Random Garden Tip:
Save Your Coffee Grounds
Used coffee grounds are among the best (and least expensive) things for your garden. Do not wait to garden compost, including used coffee grounds is ideal to the soil for a blast of nitrogen and other nutrients that will nurture your soil.
Margaret: I just want to ask about my particular obsession, which is Oriental bittersweet, a woody vine [above, uprooted showing its characteristic orange roots]. And the birds love to gather the fruits and then poop out the seeds all over the place. And I feel like what I do most of my gardening season is pull up bittersweet seedlings. Is there any hope for bittersweet? And is that one where we should cut down the big woody vines to the ground, paint the stump with a chemical? I mean, what about that?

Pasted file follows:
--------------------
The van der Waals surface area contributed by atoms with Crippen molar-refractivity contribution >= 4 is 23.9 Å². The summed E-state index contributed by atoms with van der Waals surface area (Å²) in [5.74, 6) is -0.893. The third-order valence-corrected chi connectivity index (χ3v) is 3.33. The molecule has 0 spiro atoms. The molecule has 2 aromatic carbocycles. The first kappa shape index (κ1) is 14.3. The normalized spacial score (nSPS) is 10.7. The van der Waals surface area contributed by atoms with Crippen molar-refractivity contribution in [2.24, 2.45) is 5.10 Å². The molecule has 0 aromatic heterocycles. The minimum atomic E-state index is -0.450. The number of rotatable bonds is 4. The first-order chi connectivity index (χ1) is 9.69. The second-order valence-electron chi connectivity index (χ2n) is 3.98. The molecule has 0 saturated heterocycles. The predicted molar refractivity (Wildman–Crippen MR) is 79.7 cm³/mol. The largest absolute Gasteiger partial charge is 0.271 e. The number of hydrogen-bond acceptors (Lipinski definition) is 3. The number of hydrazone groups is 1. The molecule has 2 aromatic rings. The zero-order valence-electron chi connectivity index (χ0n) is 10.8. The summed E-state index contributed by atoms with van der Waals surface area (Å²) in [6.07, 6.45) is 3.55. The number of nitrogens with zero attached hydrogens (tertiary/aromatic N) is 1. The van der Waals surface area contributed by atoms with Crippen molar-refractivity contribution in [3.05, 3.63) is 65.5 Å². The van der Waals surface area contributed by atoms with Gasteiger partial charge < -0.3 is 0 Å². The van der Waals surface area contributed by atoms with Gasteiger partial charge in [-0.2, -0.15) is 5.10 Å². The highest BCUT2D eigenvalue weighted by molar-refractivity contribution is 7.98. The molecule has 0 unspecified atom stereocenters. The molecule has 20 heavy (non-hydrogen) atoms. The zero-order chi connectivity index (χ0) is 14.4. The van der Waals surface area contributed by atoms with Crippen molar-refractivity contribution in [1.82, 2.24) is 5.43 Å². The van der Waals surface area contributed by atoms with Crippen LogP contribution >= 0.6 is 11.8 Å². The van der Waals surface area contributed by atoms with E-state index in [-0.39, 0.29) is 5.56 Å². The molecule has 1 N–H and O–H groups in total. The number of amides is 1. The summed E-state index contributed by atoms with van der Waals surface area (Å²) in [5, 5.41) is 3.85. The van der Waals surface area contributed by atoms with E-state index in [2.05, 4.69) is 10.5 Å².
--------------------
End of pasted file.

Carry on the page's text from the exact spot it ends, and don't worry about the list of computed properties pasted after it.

Christian: Right, so that’s the best-case scenario. Is if you have a single or a forest stand where you could obviously see each bittersweet vine, you could cut them, treat them with Rodeo concentrate in a device known as a Buckthorn Blaster, which is just a modified bingo dauber with glyphosate and blue dye in it. That is the best-case scenario.
In those hedgerow type environments, it’s best to clear the bittersweet out and then either spot spray or treat the stump if you could find it.
But the key thing with bittersweet is it has a seed-latency period, meaning that the seeds are alive in the soil for up to 20 years. So you have to keep an eye out for those seedlings every year or else you could have the infestation grow right back. Other invasive plants have lower seed-latency periods.